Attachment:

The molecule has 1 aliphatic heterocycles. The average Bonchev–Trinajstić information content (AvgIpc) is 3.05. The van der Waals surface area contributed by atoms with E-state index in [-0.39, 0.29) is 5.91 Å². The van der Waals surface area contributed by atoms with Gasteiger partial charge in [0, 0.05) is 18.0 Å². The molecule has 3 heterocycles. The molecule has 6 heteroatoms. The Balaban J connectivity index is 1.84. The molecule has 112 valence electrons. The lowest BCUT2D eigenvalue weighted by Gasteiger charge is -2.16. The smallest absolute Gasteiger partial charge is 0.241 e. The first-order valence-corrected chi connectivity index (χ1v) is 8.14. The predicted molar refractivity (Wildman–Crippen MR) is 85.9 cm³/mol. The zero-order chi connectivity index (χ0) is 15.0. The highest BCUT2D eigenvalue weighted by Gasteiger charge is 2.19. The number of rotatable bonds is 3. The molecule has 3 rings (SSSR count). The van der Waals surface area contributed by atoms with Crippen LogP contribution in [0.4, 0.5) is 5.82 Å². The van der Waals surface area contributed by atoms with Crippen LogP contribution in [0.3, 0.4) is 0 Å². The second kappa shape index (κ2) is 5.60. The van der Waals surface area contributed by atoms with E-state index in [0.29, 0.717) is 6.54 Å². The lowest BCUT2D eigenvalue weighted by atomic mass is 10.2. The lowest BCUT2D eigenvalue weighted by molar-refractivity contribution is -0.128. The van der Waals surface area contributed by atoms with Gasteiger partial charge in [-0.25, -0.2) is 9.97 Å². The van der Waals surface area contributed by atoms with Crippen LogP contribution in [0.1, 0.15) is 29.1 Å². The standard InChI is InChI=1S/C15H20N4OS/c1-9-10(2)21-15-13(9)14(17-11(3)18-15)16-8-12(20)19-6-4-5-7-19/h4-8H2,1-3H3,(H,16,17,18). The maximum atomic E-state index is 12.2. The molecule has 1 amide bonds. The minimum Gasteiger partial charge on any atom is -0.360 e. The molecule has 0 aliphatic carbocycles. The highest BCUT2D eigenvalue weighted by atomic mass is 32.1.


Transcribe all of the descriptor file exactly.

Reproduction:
The molecule has 1 aliphatic heterocycles. The average Bonchev–Trinajstić information content (AvgIpc) is 3.05. The van der Waals surface area contributed by atoms with E-state index in [-0.39, 0.29) is 5.91 Å². The van der Waals surface area contributed by atoms with Gasteiger partial charge in [0, 0.05) is 18.0 Å². The molecule has 3 heterocycles. The molecule has 6 heteroatoms. The Balaban J connectivity index is 1.84. The molecule has 112 valence electrons. The lowest BCUT2D eigenvalue weighted by Gasteiger charge is -2.16. The smallest absolute Gasteiger partial charge is 0.241 e. The first-order valence-corrected chi connectivity index (χ1v) is 8.14. The predicted molar refractivity (Wildman–Crippen MR) is 85.9 cm³/mol. The zero-order chi connectivity index (χ0) is 15.0. The highest BCUT2D eigenvalue weighted by Gasteiger charge is 2.19. The number of rotatable bonds is 3. The molecule has 3 rings (SSSR count). The van der Waals surface area contributed by atoms with Crippen LogP contribution in [0.4, 0.5) is 5.82 Å². The van der Waals surface area contributed by atoms with Crippen LogP contribution in [0.3, 0.4) is 0 Å². The second kappa shape index (κ2) is 5.60. The van der Waals surface area contributed by atoms with E-state index in [0.29, 0.717) is 6.54 Å². The lowest BCUT2D eigenvalue weighted by atomic mass is 10.2. The lowest BCUT2D eigenvalue weighted by molar-refractivity contribution is -0.128. The van der Waals surface area contributed by atoms with Gasteiger partial charge in [-0.25, -0.2) is 9.97 Å². The van der Waals surface area contributed by atoms with Crippen LogP contribution in [0.1, 0.15) is 29.1 Å². The standard InChI is InChI=1S/C15H20N4OS/c1-9-10(2)21-15-13(9)14(17-11(3)18-15)16-8-12(20)19-6-4-5-7-19/h4-8H2,1-3H3,(H,16,17,18). The maximum atomic E-state index is 12.2. The molecule has 1 amide bonds. The minimum Gasteiger partial charge on any atom is -0.360 e. The molecule has 0 aliphatic carbocycles. The highest BCUT2D eigenvalue weighted by atomic mass is 32.1.